Question about 1989 Ford Taurus
I don't know..... but what you are saying sounds typical of a bad alternator not recharging, when you had it tested did they test it in the car or did they have you remove it and bench test it?
Let the shop run the vehicle and be certain the belt is not getting loose from heat causing it to stretch and causing the alternator to stop charging, as well I still have my doubts about the alternator, this vehicle has the regulator built into the alternator, also the alternator has a diode pack inside it and many other factors that can change from hot to cold (stator windings etc.) concerning output voltage.
Who and how did it get tested?
Needs to be checked with all accesories on needs to read 13.0-14.5 volts dc anything less is causing the discharge, I am a firm believer that if the regulator is defective and it is mounted inside the alternator....why would you not change both as a unit, another 100.00 saves you the stress of getting stuck someplace you don't want to be in the first place, the alternator is as old as the regulator... so wear factors and time come into play as well as rip and tear down time also replace the belt if it is original while this thing is apart, and be certain the wiring off the alternator is not frayed or broken or grounding anywhere.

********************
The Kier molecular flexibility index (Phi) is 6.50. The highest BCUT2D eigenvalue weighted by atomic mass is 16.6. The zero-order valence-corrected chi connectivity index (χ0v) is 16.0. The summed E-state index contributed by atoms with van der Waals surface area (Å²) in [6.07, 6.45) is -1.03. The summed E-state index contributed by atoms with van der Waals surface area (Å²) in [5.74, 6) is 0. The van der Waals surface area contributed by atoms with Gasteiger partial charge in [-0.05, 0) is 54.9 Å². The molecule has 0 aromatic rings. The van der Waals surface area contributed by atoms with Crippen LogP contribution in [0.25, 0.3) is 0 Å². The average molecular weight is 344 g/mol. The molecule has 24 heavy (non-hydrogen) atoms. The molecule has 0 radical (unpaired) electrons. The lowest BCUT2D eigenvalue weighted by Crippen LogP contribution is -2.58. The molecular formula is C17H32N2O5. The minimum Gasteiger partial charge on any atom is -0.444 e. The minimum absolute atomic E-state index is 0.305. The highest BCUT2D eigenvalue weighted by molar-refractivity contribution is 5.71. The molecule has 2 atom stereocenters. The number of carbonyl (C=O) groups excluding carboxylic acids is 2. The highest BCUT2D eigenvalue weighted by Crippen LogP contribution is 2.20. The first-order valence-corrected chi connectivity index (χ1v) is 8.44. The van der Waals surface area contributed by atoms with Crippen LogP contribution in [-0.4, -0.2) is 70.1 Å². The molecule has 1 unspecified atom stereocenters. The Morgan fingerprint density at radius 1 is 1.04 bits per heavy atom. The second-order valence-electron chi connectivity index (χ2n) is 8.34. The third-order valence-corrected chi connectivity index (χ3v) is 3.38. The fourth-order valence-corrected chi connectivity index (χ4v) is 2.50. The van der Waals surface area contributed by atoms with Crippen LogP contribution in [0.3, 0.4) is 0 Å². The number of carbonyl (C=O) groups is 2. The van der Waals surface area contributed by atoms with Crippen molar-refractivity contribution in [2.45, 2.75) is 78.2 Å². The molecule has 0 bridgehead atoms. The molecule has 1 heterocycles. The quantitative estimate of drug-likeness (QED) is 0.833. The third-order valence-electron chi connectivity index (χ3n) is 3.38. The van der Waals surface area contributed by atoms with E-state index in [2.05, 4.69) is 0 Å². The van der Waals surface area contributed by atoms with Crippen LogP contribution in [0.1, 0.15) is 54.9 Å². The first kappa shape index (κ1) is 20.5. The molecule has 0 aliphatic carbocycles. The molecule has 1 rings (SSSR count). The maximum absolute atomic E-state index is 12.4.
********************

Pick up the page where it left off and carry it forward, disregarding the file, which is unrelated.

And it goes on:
Have the system tested by a reputable source with expert test equipment to eliminate any guess work that may be over looked with home owners test devices.
If you were to statically te4st the stator windings and commutator cold you may find them to be picture perfect on an ohms scale however let it heat up a bit and you may see quite another picture of an open winding causing discharge under stress.
You did a good job and if the problem was solved you would be in good shape sometimes you have to let the techs take over, seems that way in everything we do...from cars to electrical appliances.
Good job hope this all helps ease your mind and gives you direction at this critical time.
Posted on Aug 09, 2010
Is the battery light on in the dash when the engine is running? did u replace the large connector at the Alternator? what is the voltage output of the alternator? if should be 13.3 volts or more at idle.
Posted on May 12, 2010